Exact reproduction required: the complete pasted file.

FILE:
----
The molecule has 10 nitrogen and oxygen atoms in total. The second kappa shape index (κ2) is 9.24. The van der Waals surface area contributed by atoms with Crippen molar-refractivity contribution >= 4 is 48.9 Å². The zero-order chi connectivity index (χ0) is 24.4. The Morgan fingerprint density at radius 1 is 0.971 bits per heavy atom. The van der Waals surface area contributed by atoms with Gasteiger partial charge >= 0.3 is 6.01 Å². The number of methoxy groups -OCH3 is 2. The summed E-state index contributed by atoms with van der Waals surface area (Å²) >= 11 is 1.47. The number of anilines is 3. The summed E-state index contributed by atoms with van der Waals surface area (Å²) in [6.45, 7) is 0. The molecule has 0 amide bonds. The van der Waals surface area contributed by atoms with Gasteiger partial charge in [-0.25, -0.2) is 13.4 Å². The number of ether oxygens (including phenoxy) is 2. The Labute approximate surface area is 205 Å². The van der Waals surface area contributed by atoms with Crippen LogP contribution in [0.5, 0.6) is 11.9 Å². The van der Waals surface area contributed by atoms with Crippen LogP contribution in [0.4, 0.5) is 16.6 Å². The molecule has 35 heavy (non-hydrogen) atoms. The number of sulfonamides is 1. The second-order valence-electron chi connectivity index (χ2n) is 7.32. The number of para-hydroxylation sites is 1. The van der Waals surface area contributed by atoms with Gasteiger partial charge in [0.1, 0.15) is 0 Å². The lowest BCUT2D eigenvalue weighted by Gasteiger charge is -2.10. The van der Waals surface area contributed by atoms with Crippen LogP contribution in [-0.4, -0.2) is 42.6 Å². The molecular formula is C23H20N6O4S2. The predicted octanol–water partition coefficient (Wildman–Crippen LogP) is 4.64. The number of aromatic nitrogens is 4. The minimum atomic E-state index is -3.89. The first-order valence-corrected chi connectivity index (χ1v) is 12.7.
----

The molecule has 10 nitrogen and oxygen atoms in total. The second kappa shape index (κ2) is 9.24. The van der Waals surface area contributed by atoms with Crippen molar-refractivity contribution >= 4 is 48.9 Å². The zero-order chi connectivity index (χ0) is 24.4. The Morgan fingerprint density at radius 1 is 0.971 bits per heavy atom. The van der Waals surface area contributed by atoms with Gasteiger partial charge >= 0.3 is 6.01 Å². The number of methoxy groups -OCH3 is 2. The summed E-state index contributed by atoms with van der Waals surface area (Å²) >= 11 is 1.47. The number of anilines is 3. The summed E-state index contributed by atoms with van der Waals surface area (Å²) in [6.45, 7) is 0. The molecule has 0 amide bonds. The van der Waals surface area contributed by atoms with Gasteiger partial charge in [-0.25, -0.2) is 13.4 Å². The number of ether oxygens (including phenoxy) is 2. The Labute approximate surface area is 205 Å². The van der Waals surface area contributed by atoms with Crippen LogP contribution in [0.5, 0.6) is 11.9 Å². The van der Waals surface area contributed by atoms with Crippen LogP contribution in [0.4, 0.5) is 16.6 Å². The molecule has 35 heavy (non-hydrogen) atoms. The number of sulfonamides is 1. The second-order valence-electron chi connectivity index (χ2n) is 7.32. The number of para-hydroxylation sites is 1. The van der Waals surface area contributed by atoms with Gasteiger partial charge in [0.1, 0.15) is 0 Å². The lowest BCUT2D eigenvalue weighted by Gasteiger charge is -2.10. The van der Waals surface area contributed by atoms with Crippen LogP contribution in [-0.4, -0.2) is 42.6 Å². The molecular formula is C23H20N6O4S2. The predicted octanol–water partition coefficient (Wildman–Crippen LogP) is 4.64. The number of aromatic nitrogens is 4. The minimum atomic E-state index is -3.89. The first-order valence-corrected chi connectivity index (χ1v) is 12.7.